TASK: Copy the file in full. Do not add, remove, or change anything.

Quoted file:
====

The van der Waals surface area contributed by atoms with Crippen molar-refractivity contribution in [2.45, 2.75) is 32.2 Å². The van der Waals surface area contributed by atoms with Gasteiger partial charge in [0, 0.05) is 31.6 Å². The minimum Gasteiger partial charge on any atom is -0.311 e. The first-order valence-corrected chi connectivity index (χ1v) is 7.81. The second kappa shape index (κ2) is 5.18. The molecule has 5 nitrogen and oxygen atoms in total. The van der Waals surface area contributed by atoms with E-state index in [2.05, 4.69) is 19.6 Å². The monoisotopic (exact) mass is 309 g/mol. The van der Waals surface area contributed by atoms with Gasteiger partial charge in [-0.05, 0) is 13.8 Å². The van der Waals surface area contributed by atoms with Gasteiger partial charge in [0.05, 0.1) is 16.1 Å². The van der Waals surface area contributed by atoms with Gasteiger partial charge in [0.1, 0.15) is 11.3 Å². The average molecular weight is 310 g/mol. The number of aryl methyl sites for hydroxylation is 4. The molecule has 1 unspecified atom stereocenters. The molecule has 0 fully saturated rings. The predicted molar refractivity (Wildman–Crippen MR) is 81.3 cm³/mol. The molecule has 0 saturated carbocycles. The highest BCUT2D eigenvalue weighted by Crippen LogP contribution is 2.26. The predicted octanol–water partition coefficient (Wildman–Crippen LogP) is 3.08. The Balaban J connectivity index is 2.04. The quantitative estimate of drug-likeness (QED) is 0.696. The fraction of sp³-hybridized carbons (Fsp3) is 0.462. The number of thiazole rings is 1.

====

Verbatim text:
The van der Waals surface area contributed by atoms with Crippen molar-refractivity contribution in [2.45, 2.75) is 32.2 Å². The van der Waals surface area contributed by atoms with Gasteiger partial charge in [0, 0.05) is 31.6 Å². The minimum Gasteiger partial charge on any atom is -0.311 e. The first-order valence-corrected chi connectivity index (χ1v) is 7.81. The second kappa shape index (κ2) is 5.18. The molecule has 5 nitrogen and oxygen atoms in total. The van der Waals surface area contributed by atoms with E-state index in [2.05, 4.69) is 19.6 Å². The monoisotopic (exact) mass is 309 g/mol. The van der Waals surface area contributed by atoms with Gasteiger partial charge in [-0.05, 0) is 13.8 Å². The van der Waals surface area contributed by atoms with Gasteiger partial charge in [0.05, 0.1) is 16.1 Å². The van der Waals surface area contributed by atoms with Gasteiger partial charge in [0.1, 0.15) is 11.3 Å². The average molecular weight is 310 g/mol. The number of aryl methyl sites for hydroxylation is 4. The molecule has 1 unspecified atom stereocenters. The molecule has 0 fully saturated rings. The predicted molar refractivity (Wildman–Crippen MR) is 81.3 cm³/mol. The molecule has 0 saturated carbocycles. The highest BCUT2D eigenvalue weighted by Crippen LogP contribution is 2.26. The predicted octanol–water partition coefficient (Wildman–Crippen LogP) is 3.08. The Balaban J connectivity index is 2.04. The quantitative estimate of drug-likeness (QED) is 0.696. The fraction of sp³-hybridized carbons (Fsp3) is 0.462. The number of thiazole rings is 1.